Like any self-respecting gymnastics junkie, it was a thrilling experience watching Grace McCallum earn a spot on the 2021 Olympic team. Grace McCallum represents everything good there is about gymnastics. She was a gymnast of unquestionable talent who rightfully deserved her spot on the team. For years her career represented that of a young adult who always knew how to do and say the right thing. The perfect role model in a sport famed for its child athletes.
And of course, there was the nail biting finish, where Team USA had so many options for its final two spots in the six-person Tokyo delegation. With so many deserving candidates, in the end it was Grace who rose to the top. It is hard not to celebrate with Grace right now, but it is hard to celebrate Grace’s success without thinking of someone else.
For those who don’t know, Maggie Nichols and Grace McCallum come from the same club/coach. For Maggie, her Olympic dream was the dream that nearly was. Being one of the very last names removed from the list before USAG finalized its lineup. Ending her career without any redemption, at least at the elite level.
The pain of coming so close yet so far to your Olympic dream is now compounded by the new reality that Maggie now has to watch one of her own friends enjoy the success she never had. Living the dream that was denied to her. For as painful as this new dynamic might be, it also has positive interpretations as well.
Maggie Nichols’ legacy lives on through one of her former teammates. In the coming years the success of Grace McCallum will empower the narrative of how close Maggie Nichols was to Olympic greatness if a gymnast from the same coach/club could make an Olympic team in the very next quad. But also, that Maggie Nichols’ career mattered.
That she was the perfect role model for a younger gymnast and helped show her the work required to excel in elite level gymnastics and how a leader must conduct herself. The way Grace McCallum rapidly rose up the ranks was unquestionably assisted by the career of Maggie Nichols, who provided a working template of a successful model. That model only became easier to apply to Grace because thanks to Maggie Nichols, Sarah Jantzi already learned what tactics work, what tactics didn’t work, and how to utilize their limited practice hours to maximum efficiency.
It becomes an example where the gymnasts who come after you is one of the greatest accomplishments of a gymnast’s career. One that is perhaps even more important than winning an Olympic medal. The reminder that you were the one who paved the one for others, and ensures you will always hold her head high, even if your career can’t be measured in Olympic medals.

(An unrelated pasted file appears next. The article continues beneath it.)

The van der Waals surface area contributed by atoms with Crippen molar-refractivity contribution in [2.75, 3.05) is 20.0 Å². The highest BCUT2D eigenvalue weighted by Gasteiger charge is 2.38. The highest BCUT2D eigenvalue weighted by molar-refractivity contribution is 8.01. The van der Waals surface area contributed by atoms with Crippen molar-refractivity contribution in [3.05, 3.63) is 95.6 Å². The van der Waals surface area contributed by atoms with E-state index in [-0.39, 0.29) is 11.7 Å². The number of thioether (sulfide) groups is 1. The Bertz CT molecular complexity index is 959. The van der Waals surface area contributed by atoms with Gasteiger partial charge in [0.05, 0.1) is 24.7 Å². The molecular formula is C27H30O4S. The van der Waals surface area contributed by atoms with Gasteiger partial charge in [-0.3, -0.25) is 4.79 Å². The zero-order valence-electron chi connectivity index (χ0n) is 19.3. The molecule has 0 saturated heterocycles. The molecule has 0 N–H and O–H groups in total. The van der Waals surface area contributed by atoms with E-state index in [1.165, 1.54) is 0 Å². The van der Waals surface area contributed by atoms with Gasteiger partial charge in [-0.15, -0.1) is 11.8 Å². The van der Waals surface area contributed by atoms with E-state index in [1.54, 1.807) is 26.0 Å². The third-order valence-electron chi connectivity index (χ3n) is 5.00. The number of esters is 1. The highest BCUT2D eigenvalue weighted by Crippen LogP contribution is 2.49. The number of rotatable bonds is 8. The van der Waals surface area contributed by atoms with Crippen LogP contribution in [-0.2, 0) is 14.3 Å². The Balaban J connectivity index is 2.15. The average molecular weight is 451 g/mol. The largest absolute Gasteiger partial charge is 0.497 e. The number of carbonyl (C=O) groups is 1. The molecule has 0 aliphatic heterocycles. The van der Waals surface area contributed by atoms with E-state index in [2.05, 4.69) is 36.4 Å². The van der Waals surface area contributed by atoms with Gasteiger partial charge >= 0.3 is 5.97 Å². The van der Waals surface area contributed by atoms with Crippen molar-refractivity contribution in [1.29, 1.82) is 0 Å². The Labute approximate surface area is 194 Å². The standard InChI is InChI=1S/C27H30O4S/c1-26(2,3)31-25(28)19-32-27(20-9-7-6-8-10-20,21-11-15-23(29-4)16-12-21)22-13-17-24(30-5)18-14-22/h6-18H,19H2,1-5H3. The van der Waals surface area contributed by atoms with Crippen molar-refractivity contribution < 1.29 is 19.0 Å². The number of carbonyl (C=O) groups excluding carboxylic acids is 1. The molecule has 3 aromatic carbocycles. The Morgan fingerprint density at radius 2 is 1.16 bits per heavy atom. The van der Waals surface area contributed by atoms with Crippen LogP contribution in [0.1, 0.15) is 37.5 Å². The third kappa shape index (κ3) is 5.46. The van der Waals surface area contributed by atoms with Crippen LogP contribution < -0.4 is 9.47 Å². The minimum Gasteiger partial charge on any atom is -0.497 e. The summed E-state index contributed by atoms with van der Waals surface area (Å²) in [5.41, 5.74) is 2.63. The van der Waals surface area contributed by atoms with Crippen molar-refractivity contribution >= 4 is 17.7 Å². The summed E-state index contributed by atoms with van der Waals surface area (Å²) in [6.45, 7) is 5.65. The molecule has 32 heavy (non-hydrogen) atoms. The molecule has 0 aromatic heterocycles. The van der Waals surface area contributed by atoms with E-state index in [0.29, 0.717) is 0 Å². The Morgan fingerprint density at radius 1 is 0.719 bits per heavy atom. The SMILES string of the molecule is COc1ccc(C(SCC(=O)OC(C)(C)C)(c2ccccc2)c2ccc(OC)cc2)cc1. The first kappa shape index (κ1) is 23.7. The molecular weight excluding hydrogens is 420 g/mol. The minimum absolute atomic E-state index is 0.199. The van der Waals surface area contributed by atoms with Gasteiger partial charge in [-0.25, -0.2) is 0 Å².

And given what Maggie Nichol’s career represented and the way she carried herself, I can’t think of a better way for the next chapter of her story to be written. Helping others, kindness, and empowerment has long been the narrative Maggie Nichols wanted her life to represent. And in 2021 that narrative lived on as Grace McCallum and Elle Mueller donned their leotards.
What Grace and Maggie have is one of the most special dynamics there is in all of women’s gymnastics. And it reminds me of two little known examples from the past that are virtually identical to the Grace/Maggie dynamic. Examples where a gymnast came super close to the Olympics, didn’t make it, only to watch her younger teammate go on to become an Olympian in the very next Olympic cycle.
Lyubov Yudina and Natalia Shaposhnikova
Most gymnastics fans have heard of Natalia Shaposhnikova, but very few have heard of Lyubov Yudina. She can accurately be described as the lone Soviet gymnast who was truly lost to history. If this is the first time I’ve dedicated serious attention to Yudina in a TMC article, it’s because I get writer’s block every time I try to produce an article on her. Lyubov Yudina deserves an entire book chapter to do her story justice.
Lyubov Yudina was one of the most sensational junior prodigies the Soviets ever had, and Yudina went “viral” in an era where gymnastics content could only be shared via print media. Gymnastics fans could not stop talking about her in the 1970s. But unfortunately, I’m not aware of any footage of her in a competition that survived into the modern era.
All that remains of Yudina’s career is a couple of routines from various display tours which amount to maybe 1-2 minutes of footage at most. Unfortunately, Lyubov Yudina has been cursed by the YouTube copyright algorithm. It just seems to hate Lyubov Yudina and her routines will stay up for a couple of months, maybe a year if gymnastics fans are lucky, but they will always get taken down. And then it takes a while for someone else to upload Yudina routines again, and the whole process gets repeated.